Anthem is being shipped covertly out of Risvaletta’s southwestern manufacturing district, and Boss is dispatching Seven-O to investigate. Kirill is excited to get closer to Doug on this latest mission, but Kay has been dispatched along with them, thwarting his would-be bromance. After the trio become embroiled in some union politics, and after Kirill mistakenly thinks Kay takes him out on a date, Doug figures out how the Anthem is getting around. With another assist from Kirill, Doug neutralizes the anthem dealer and the factory worker that was caught in the crossfire, but it seems as if there’s a much larger force at play here.
I have to at least give Double Decker points for trying. After two episodes of trying to keep their stated political views and the plots of their episodes separate, Double Decker tries to bring them together this week. Much of this episode’s second act investigation revolves around Doug, Kirill and Kay’s sympathies for the different sides in a blue-collar labor dispute. I still think the show is playing at the ideology that it doesn’t really understand, but at least they’re not hiding from their premise anymore.
“Your Rival is Your Partner’s Partner” is working on some really old cliché’s. We have a case about unions this week, so we’re obviously in a smokestack-laden factory. We are supposed to initially have sympathies for the union because they’re getting screwed by the capitalists, but it turns out that the union boss is the biggest criminal of all. We never actually even see the factory owners, and the character that is given the most pathos is the scab foreman who ends up merely a puppet of the union boss, who is himself a puppet of what looks to be this season’s eventual main antagonist.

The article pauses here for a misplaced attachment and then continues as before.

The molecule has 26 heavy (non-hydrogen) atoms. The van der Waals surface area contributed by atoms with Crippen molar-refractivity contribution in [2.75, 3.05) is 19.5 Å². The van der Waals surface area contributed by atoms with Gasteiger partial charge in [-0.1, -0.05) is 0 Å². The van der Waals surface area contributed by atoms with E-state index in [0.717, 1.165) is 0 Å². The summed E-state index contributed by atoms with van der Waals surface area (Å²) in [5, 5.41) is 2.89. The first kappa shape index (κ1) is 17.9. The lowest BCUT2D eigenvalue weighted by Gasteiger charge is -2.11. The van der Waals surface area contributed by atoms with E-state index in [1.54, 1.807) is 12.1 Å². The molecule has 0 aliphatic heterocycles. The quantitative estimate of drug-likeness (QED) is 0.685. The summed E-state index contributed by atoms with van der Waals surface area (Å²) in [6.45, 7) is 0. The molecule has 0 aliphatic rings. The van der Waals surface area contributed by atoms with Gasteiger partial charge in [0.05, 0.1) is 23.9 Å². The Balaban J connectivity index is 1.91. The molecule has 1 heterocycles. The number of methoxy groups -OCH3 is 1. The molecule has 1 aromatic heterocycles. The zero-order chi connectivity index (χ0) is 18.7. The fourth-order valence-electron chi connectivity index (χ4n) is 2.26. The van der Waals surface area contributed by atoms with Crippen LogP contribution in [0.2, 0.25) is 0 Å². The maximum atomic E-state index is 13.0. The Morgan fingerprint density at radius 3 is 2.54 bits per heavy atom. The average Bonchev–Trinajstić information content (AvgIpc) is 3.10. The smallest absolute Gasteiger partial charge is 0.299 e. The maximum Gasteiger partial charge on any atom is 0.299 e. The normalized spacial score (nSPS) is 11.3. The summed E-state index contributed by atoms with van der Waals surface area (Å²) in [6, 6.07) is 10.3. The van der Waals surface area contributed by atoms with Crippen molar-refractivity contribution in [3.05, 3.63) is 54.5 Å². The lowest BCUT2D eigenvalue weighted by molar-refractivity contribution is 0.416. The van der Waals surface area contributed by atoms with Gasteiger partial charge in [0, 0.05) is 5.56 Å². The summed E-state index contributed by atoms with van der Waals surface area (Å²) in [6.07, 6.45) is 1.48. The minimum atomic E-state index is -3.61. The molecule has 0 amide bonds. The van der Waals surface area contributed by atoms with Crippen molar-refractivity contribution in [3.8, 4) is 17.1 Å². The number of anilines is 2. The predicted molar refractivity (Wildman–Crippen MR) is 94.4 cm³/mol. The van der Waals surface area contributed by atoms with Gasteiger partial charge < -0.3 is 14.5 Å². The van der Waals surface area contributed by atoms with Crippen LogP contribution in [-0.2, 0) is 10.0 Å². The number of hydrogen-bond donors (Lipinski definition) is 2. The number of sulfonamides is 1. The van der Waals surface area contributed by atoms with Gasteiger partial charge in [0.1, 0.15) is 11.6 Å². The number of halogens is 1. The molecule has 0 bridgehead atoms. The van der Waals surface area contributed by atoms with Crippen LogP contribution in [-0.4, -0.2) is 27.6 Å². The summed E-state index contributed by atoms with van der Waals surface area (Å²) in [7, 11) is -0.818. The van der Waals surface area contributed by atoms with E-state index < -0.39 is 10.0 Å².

Double Decker is a show that isn’t really interested in the police. It’s interested in police movies. It’s a copy of a copy, and that kind of thinking is starting to show. Previous iterations of specialized task forces (your Men in Black, your Charlie’s Angels, etc.) are themselves heightened versions of imagined police work. Double Decker is a heightened version of that. There was a specific moment (the second time that someone remarked that it was possible for blue collar folk to like high-minded pursuits) where I figured out exactly what level of analysis I’m going to be getting from this show.
This wouldn’t be the worst thing in the world if it wasn’t also the most interesting thing about the show. The characters are abysmal. Kirill continues to be one of the worst anime protagonists I have ever seen. His motivations are comprehensible enough; he’s a street kid who always idolized men in uniform, and now he’s overeager to become a hero in his own right. It’s as cloying as it is predictable. Doug, by contrast, has the opposite problem. The press for the show characterizes him as inscrutable, but Double Decker itself just makes him contradict himself. His stated goal in the last episode was to eradicate poverty, but he didn’t care at all about the union’s struggles, even when it was just him and Kirill talking. I wish I could include Kay in this lambasting, but she isn’t even given a personality. She’s a competent cop who likes fine cuisine. That’s all I could discern.
If you’re wondering what any of this has to do with the title of the episode, you’re not alone. Kirill is obsessed with finding out about Doug’s old partner Dereck, who everyone speaks about with awed reverence. It has yet to come up organically in the series so far, Kirill just found out about Dereck and tactlessly pesters Doug with questions about him. I haven’t been given much of a reason to care about him, though. He was murdered, but I’m almost certain it was by the guy who was pulling the strings in this week’s episode or one of his underlings. It just feels like yet another thing that Double Decker feels it needs to check off on the list of things it feels are required in cop shows.
Double Decker comes to us courtesy of Sunrise, a studio that also created Tiger & Bunny, a superhero series that also features mismatched partners. The show was also notable for including brand deals with real-life companies that are advertised on the superheroes’ costumes. It really feels like this group is most comfortable when working unreflexively, with broad, arch archetypes. While there’s nothing wrong with this on its surface (in fact, Tiger & Bunny is quite well-regarded), proper choice of an archetype is important. Superheroes are much easier to abstract into big, sweeping statements about injustice and truth. Cops aren’t going to be able to do the same thing. They actually exist, so you’re not ultimately diluting something out of a comic book from the 40’s. All of the commentary has more literal weight, and I don’t think Double Decker is up to the task of lifting it.